Sugar – A dangerous drug?

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Sugar
It’s high in calories, has no nutritional value and is highly addictive but it’s legal. Sugar is one of the most overused harmful substance in the Western world yet as humans we are still consuming it in its masses.
Obesity is on the rise and costing the NHS millions and a contributing factor is sugar in our diets. When we talk about sugar we are talking about simple sugars, the type you get in cakes, sweets, chocolate, fizzy drinks, processed/packaged foods and the stuff we add to cereals and tea.
Let’s look at the science behind why sugar is so bad for the body. It contains no fibre, no minerals, no proteins, no fats, no enzymes, only empty calories. What happens when you eat a refined carbohydrate like sugar? Your body must borrow vital nutrients from healthy cells to metabolize the incomplete food. Calcium, sodium, potassium and magnesium are taken from various parts of the body to make use of the sugar. Many times, so much calcium is used to neutralize the effects of sugar that the bones become osteoporotic due to the withdrawn calcium.
Likewise, the teeth are affected and they lose their components until decay occurs and hastens their loss.
So why is it so addictive?
When we consume sugar it enters our body and will instantly raises our blood sugar levels, where we get a buzz and feel good. After a short time that will then drop (low blood sugar level) and we then get the craving again and that need to bring us back up. Similar to the effect drugs have.
Now let’s look at the effects sugar has on work performance and mind processing. When your blood sugar levels rise through consumption you’ll experience emotional highs, which only last for a short while and then you’re back down again. This is where your slumps in the day happen, tiredness, lethargy and lack of concentration. Not good if you are trying to maintain high levels of performance at work.
So how can we manage our blood sugar levels?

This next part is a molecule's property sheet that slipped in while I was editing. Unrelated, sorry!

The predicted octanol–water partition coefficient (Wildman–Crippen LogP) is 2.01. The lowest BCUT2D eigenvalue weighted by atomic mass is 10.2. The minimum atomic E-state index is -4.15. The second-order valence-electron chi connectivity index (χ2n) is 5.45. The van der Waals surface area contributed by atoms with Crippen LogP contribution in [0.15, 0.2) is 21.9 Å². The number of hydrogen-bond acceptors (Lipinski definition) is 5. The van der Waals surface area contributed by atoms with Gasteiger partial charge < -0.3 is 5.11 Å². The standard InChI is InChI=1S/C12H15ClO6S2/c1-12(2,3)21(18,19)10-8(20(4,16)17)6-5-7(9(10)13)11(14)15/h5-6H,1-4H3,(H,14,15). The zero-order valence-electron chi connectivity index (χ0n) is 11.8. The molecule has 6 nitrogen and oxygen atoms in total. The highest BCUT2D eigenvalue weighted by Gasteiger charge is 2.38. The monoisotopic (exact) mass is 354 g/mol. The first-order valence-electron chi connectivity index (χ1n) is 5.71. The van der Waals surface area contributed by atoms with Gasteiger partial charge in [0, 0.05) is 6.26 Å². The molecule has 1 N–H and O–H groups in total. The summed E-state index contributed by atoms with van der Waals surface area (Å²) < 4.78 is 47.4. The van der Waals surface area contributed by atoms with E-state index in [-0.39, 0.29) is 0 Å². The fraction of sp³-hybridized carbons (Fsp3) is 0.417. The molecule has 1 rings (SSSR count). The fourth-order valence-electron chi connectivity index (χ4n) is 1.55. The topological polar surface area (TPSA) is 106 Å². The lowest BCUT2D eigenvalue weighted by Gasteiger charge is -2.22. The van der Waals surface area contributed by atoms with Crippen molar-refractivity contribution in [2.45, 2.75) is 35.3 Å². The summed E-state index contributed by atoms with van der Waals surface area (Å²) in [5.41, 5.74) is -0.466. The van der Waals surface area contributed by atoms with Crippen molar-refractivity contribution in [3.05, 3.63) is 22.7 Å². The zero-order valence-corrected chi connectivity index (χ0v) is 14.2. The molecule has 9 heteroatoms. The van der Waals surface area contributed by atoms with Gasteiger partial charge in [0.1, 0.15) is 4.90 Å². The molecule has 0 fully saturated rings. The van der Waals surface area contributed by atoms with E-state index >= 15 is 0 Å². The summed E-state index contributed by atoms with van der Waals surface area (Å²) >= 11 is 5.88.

Make sure that you have protein with every meal. A 1:3 protein – carbohydrate ratio would be a good yardstick. Protein will not only leave you feeling fuller and less likely to reach for a bad snack later in the day, but it will also help balance out the carbohydrate in the body. You also need to be consuming fat (the good type) found in fish, avocado, nuts and oils which will help your metabolism and eliminate cravings amongst other things.
Here’s a shocking statistic; today we have a nation that is addicted to sugar. In 1915, the national average of sugar consumption (per year) was around 15 to 20 pounds per person. Today the average person consumes his/her weight in sugar.
So what can we do to make a change?
For starters it would be to cut out some of the above which has been mentioned. What will help with cutting sugar cravings and consumption will be to make smarter food choices and planning meals. Ensure you eat breakfast, drink more water and eat more vegetables. For lunch and dinner try and fill 50% of your plate up with vegetables and include fish, turkey or chicken. At breakfast try real oats (not the microwave ready brek type) fruit and natural yoghurt or even poached eggs. If you are not hungry at breakfast then try a smoothie. Blend oats, fruit and a natural/greek yoghurt into a blender and drink it. That way you’re not spending 15 minutes eating something you don’t want to eat.
If you know you’ve got a busy day at work the next day then prepare your food the night before. Make a salad with lots of greens and meat or fish for lunch, pack some fruit, vegetables and natural nuts for a snack. Don’t go go unprepared and when you get hungry in the day don’t reach for the most accessible food from the canteen (normally a chocolate bar, pastry or crisps).
If you are someone who over indulges with a lot of sugar then going cold turkey will be the wrong approach. Start by making small changes, cutting sugar out of your tea, having water with freshly squeezed lemon (if you need flavour) instead of a fizzy drink and in time you will make the healthier choice a part of your everyday routine.
To summarise if you really want to lose weight and become healthier then cut out sugar. If you have no motivation to want to cut down sugar then maybe the fact that continued use of it in our diets will eventually lead to health problems, which in turn will effect our work, home life and leisure time may change your mind!
Train hard, eat right and enjoy the journey
Oliver
BlitzFitMe
www.blitzfitme.co.uk
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